Before you leave Positano visit its main beach, the Spaggia Grande, and stroll on its walkway, Via Positanesi d’America, named for the thousands of locals who immigrated to the United States, especially to New York City, to seek a better life. I’ll let you decide where it is better to live today - Positano or New York City. As you stroll along you’ll see many sights including the Torre Trasìta, a historic defense tower transformed into a residence.
Sorrento, population about sixteen thousand, is located about 30 miles (50 kilometers) south of Naples, across the Bay of Naples. It has been a resort town for perhaps two thousand years. Among its famous visitors were the British authors Lord Byron and Keats, the German author Goethe, the Russian author Maxim Gorky, and the Italian opera singers Enrico Caruso and Luciano Pavarotti.
Sorrento has excellent museums. The Museo Correale di Terranova proudly displays its collection of Sixteenth, Seventeen, and Eighteenth Century paintings, furniture, and decorative objects. Its grounds are beautiful as is the view. The Museo Bottege della Tarsialignea (Inlaid Woodwork Museum) is devoted to the tradition of inlaid woodwork so active in the Sorrento region. It includes a lovely collection of these pieces surrounded by appropriately selected paintings, prints, and photographs. Il Museo Mineralogico Campano (Mineralogical Museum) is relatively new. Its international collection includes minerals from Mount Vesuvius and Mount Somma. There is also a dinosaur collection including baby dinosaurs and dinosaur eggs as well as a display of Permian reptiles that predate the dinosaurs by almost countless millions of years.
There’s lots more to see in Sorrento including its historic city center with what remains of the protective walls of the Middle Ages, the Fourteen Century Il Chiostro di San Francesco (Saint Francis Cloister) with its neighboring monastery that predates it by perhaps seven hundred years, and the Eleventh Century Basilica of Saint Antonio dedicated to Sorrento’s patron saint. Here you can see his crypt and two whalebones. According to legend they belonged to a whale that swallowed a child who was rescued by Saint Antonio in his most famous miracle.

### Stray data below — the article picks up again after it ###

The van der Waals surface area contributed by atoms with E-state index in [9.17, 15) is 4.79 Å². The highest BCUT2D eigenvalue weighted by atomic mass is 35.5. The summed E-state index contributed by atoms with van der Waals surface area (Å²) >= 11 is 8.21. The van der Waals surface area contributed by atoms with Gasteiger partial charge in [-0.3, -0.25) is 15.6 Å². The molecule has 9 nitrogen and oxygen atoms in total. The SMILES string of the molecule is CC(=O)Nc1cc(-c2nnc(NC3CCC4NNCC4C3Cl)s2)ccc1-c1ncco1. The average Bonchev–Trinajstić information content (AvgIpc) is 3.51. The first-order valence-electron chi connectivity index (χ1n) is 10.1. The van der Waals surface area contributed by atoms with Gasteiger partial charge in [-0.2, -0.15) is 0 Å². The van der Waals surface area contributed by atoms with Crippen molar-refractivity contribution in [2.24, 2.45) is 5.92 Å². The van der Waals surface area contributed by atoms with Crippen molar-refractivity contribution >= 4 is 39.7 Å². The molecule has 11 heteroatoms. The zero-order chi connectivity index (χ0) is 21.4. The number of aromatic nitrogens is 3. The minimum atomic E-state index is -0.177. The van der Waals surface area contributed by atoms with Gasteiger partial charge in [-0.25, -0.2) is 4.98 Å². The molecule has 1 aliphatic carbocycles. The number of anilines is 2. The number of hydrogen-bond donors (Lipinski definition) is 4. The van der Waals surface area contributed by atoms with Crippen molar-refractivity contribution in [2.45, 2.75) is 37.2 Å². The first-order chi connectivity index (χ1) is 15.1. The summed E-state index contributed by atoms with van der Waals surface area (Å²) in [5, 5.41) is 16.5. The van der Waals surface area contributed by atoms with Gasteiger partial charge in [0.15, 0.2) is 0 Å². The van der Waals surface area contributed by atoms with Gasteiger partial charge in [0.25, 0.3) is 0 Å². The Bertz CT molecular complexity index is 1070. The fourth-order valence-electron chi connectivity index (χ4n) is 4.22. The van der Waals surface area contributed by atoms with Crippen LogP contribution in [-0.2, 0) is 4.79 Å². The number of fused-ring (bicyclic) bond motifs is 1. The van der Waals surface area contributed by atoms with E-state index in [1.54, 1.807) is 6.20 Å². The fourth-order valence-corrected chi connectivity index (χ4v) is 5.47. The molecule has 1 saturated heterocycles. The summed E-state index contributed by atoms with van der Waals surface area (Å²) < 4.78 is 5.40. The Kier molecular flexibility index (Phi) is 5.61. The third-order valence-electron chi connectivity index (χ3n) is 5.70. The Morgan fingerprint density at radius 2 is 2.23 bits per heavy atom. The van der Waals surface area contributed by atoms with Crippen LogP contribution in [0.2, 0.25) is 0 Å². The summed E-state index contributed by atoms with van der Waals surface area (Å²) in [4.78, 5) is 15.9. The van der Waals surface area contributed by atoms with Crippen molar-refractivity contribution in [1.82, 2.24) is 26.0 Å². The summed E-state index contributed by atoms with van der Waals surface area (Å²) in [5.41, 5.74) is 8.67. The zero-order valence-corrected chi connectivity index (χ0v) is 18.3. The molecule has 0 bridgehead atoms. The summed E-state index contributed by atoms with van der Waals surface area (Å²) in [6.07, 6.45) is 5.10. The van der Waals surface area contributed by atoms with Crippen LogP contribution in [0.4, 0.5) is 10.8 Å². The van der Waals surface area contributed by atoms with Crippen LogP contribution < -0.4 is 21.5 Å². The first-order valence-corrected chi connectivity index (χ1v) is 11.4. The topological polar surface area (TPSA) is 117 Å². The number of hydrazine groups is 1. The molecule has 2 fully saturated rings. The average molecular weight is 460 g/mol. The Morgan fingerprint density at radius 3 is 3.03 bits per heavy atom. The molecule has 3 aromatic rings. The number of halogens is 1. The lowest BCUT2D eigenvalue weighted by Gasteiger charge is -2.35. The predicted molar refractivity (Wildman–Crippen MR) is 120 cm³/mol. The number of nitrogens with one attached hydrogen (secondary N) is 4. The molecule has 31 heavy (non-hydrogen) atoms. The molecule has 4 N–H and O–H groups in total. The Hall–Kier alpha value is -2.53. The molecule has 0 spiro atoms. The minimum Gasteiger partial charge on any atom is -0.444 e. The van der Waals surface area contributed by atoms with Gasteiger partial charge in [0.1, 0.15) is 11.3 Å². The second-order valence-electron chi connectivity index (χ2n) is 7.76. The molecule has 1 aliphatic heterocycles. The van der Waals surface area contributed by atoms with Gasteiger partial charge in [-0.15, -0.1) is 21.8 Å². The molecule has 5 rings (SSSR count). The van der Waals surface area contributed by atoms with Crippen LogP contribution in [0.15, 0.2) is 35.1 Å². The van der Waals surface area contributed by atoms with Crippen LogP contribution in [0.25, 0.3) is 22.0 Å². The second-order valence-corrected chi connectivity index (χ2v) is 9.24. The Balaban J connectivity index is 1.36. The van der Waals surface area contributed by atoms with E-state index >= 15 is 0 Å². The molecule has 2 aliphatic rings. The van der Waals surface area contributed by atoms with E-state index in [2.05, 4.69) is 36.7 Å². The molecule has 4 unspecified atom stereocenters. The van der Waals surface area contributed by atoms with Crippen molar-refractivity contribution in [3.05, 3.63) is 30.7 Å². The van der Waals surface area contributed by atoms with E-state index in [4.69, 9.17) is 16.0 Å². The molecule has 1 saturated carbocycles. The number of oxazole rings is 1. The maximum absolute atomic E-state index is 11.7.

What about food? As you have seen in the other articles in this series, there is a lot to eat in Campania. Lemons are a local specialty, especially when the rinds are made into a sweet liqueur known as limoncello. Anchovies are another local specialty. I do not recommend them together.
Let’s suggest a sample menu, one of many. Start with Spaghetti alle Vongole (Spaghetti with Clam Sauce). Then try Spigola (Sea Bass). For dessert indulge yourself with Crostata all’Arancio (Orange Tart). Be sure to increase your dining pleasure by including local wines with your meal.
We conclude with a quick look at Campania wine. Campania ranks 9th among the 20 Italian regions for both acreage devoted to wine grapes and for total annual wine production. The region produces about 64% red and and close to 36% white wine, as there is little rosé. Campania produces 17 DOC wines. DOC stands for Denominazione di Origine Controllata, which may be translated as Denomination of Controlled Origin, presumably a high-quality wine. The G in DOCG stands for Garantita, but there is in fact no guarantee that such wines are truly superior. Only 2.8% of Campania wine carries the DOC or DOCG designation. There are three DOCG wines: the red Taurasi, the white Greco di Tufo, and the white Fiano di Avellino. I have tasted the Fiano and found it to be top of the line.
There are two DOC wines produced in this area: Costa d’Amalfi and Penisola Sorrentina. Both are made in a variety of styles with a variety of local grapes. Try them. But you can surely buy better Campania wine.
Levi Reiss has authored or co-authored ten books on computers and the Internet, but to be honest, he would rather just drink fine Italian or other wine, accompanied by the right foods. He teaches classes in computers at an Ontario French-language community college. Visit his website www.travelitalytravel.com devoted to Italian travel with an accent on fine Italian wine and food. Visit his central wine website www.theworldwidewine.com with weekly reviews of $10 wine and columns devoted to various aspects of wine including wine and food, humor, trivia, organic and kosher wine and lots more.